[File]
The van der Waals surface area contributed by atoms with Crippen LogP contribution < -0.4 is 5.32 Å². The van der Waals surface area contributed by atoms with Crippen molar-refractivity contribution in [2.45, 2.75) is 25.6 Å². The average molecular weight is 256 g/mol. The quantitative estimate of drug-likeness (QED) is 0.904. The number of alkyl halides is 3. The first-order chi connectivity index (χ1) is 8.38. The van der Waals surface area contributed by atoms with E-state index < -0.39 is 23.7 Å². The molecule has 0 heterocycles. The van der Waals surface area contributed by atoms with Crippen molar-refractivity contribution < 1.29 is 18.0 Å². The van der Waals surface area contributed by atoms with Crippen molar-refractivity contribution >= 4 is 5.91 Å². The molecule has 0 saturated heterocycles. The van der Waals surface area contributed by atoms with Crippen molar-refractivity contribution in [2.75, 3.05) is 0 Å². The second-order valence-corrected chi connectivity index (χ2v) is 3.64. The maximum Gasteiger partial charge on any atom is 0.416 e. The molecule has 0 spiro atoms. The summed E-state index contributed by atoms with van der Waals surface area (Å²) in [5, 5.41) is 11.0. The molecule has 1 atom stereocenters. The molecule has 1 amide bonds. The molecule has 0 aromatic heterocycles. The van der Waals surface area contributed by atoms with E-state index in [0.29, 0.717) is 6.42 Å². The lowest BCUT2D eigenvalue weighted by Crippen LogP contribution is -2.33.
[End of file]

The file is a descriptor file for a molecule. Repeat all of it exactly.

The van der Waals surface area contributed by atoms with Crippen LogP contribution < -0.4 is 5.32 Å². The van der Waals surface area contributed by atoms with Crippen molar-refractivity contribution in [2.45, 2.75) is 25.6 Å². The average molecular weight is 256 g/mol. The quantitative estimate of drug-likeness (QED) is 0.904. The number of alkyl halides is 3. The first-order chi connectivity index (χ1) is 8.38. The van der Waals surface area contributed by atoms with E-state index < -0.39 is 23.7 Å². The molecule has 0 heterocycles. The van der Waals surface area contributed by atoms with Crippen molar-refractivity contribution < 1.29 is 18.0 Å². The van der Waals surface area contributed by atoms with Crippen molar-refractivity contribution >= 4 is 5.91 Å². The molecule has 0 saturated heterocycles. The van der Waals surface area contributed by atoms with Crippen molar-refractivity contribution in [2.75, 3.05) is 0 Å². The second-order valence-corrected chi connectivity index (χ2v) is 3.64. The maximum Gasteiger partial charge on any atom is 0.416 e. The molecule has 0 spiro atoms. The summed E-state index contributed by atoms with van der Waals surface area (Å²) in [5, 5.41) is 11.0. The molecule has 1 atom stereocenters. The molecule has 1 amide bonds. The molecule has 0 aromatic heterocycles. The van der Waals surface area contributed by atoms with E-state index in [0.29, 0.717) is 6.42 Å². The lowest BCUT2D eigenvalue weighted by Crippen LogP contribution is -2.33.